Is jazz only for certain groups of people? What a ludicrous idea! This month, Rob confronts two silly stereotypes he has come across while living in Western Colorado.
Even if they are not understood completely, the building blocks of a topic are important to have in mind. For some, the building blocks are understood up to a point and then things become fuzzy. For others, the blocks themselves are an enigma. Theory is the building blocks of music.
When we are asked why we like the music we listen to, the most obvious answer is, “I love the way it sounds?” This is a fine answer, but one that may not give the music full credit. This answer is part of my answer, “Why Jazz?”, but it is but only one part of a larger answer to a simple question.
For the purposes of this article, I have chosen a big band album called Woody Herman: 1964. As with all recordings discussed on this page, this one is on vinyl and was recorded in New York City on November 20, 22, and 23, 1963. The band is typical of a big band with five saxophones, five trumpets, a clarinet (Woody Herman), three trombones, and a rhythm section featuring the expected piano, bass, and drums.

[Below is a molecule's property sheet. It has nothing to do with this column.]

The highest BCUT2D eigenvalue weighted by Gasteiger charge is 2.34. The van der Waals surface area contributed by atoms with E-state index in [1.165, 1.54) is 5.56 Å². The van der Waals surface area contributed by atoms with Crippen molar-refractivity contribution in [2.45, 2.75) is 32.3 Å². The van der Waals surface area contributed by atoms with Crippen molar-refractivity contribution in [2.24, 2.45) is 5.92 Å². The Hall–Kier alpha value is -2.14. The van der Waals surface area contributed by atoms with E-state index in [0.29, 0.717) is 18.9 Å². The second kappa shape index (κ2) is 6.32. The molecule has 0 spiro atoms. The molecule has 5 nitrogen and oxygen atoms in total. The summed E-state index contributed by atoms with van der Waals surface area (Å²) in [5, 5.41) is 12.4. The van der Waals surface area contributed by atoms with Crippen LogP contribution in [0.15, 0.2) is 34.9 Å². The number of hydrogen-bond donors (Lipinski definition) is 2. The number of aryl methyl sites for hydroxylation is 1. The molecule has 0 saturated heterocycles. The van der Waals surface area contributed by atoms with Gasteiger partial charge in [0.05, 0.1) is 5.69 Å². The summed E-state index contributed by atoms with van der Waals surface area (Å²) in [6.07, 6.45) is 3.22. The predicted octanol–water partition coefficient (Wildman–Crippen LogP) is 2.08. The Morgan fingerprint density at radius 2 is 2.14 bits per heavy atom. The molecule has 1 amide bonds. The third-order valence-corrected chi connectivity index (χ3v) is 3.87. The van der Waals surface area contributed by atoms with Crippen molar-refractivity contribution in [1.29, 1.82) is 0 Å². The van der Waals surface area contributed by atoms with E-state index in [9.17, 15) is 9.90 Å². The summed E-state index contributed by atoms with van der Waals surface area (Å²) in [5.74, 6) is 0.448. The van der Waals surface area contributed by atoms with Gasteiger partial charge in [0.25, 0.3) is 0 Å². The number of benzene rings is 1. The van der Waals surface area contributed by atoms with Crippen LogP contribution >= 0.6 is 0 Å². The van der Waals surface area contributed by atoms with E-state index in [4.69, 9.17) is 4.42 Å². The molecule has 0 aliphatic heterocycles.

For a few moments of imagination, let your mind’s eye take you on a journey to a different time and place. The time is somewhere between 1925 and 1953, and the place is a rainy spring evening in Chicago, New York, London, or Paris.